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Burglary laws in Florida are thoroughly complicated, so you are encouragement to speak with a lawyer directly concerning your specific case. In general, under Florida law, burglary is defined as entering a dwelling or structure, without permission or legal right, with the intent of committing a crime. There are three types of Burglary crimes in Florida:

  1. Burglary of a Dwelling
  2. Burglary of a Structure
  3. Burglary of a Conveyance

Burglary of a Dwelling: a Dwelling is a building or conveyance of any kind, which has a roof over it and is designed to be occupied by people lodging therein at night, together with the surrounding curtilage.

Burglary of a Structure: A structure is defined as a building of any kind, either temporary or permanent, which has a roof over it, together with the surrounding curtilage.

Burglary of a Conveyance: A conveyance is defined as any motor vehicle, ship, vessel, railroad vehicle or car, trailer, aircraft, or sleeping car.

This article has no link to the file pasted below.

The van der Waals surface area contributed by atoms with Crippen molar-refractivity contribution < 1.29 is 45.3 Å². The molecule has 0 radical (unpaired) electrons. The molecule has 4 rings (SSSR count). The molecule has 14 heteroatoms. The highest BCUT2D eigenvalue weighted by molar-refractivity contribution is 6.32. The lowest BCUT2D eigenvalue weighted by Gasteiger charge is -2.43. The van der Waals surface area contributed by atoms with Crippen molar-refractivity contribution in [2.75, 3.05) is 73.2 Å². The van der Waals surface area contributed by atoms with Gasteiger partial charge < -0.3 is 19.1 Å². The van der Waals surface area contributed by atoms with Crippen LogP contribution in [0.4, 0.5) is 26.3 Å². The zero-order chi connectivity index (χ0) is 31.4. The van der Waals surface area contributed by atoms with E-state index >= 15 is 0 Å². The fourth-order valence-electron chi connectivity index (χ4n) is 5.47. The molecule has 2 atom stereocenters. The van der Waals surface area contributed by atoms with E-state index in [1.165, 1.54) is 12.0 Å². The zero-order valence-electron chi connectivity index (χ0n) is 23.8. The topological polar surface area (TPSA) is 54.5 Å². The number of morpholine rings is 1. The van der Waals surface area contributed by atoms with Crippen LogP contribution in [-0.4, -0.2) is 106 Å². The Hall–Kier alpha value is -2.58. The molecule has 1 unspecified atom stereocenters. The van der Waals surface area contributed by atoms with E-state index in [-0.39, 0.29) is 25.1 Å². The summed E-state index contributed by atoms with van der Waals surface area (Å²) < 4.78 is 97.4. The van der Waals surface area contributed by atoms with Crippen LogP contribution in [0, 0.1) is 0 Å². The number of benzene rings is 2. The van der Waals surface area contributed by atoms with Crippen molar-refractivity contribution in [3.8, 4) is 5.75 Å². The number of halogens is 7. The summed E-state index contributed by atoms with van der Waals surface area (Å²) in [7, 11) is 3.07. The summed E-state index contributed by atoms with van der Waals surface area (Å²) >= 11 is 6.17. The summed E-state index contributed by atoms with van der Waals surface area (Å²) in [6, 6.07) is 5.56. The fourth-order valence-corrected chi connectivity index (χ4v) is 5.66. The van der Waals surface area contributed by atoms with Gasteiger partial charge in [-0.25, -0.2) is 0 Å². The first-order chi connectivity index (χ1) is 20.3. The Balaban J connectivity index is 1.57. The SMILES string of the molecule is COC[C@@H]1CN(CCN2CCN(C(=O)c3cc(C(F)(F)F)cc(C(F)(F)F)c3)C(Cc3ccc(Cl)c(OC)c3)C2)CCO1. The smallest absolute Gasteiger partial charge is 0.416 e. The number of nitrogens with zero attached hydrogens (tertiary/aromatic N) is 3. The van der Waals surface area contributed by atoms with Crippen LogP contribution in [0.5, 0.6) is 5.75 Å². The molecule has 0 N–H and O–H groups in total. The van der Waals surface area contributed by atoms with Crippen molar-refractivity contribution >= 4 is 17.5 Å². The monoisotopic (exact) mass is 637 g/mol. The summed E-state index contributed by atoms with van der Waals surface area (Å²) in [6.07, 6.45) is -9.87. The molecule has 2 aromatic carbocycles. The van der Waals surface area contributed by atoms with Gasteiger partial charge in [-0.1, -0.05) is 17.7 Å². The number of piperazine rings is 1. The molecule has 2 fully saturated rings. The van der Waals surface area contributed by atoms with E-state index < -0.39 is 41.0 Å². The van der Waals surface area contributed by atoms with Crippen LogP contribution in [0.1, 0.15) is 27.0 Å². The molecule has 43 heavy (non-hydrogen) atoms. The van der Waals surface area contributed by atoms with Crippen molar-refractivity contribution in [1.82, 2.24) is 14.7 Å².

A burglary may mean hiding in a dwelling, or remaining inside a dwelling after permission to remain has been withdrawn. As always with burglary, there must be an intent to commit an offense inside.

Florida Burglary Penalties

Third Degree Felony Burglary

If the burglary is committed on a structure that is not a dwelling (where someone lives), and the building is not occupied at the time of the offense, you will likely be charged with a third degree felony. A third degree felony is punishable by up to 5 years in prison.

Second Degree Felony Burglary

If burglary occurs in a dwelling, an occupied structure or conveyance, an authorized emergency vehicle (police car, ambulance, fire truck, etc.), or a building where the offense to be committed is the theft of a controlled substance and the accused did not have a weapon and no one was hurt the crime charged is with a second degree burglary. A second degree burglary is punishable by up to 15 years in prison.

First Degree Felony Burglary

A burglary may be of the first degree if the accused: is armed; commits an assault or battery upon another person; uses a motor vehicle to enter, thereby causing damage; or causes damage during the commission of the offense and the damage is valued at more than $1,000. A first degree felony is punishable be up to 30 years in prison upon conviction.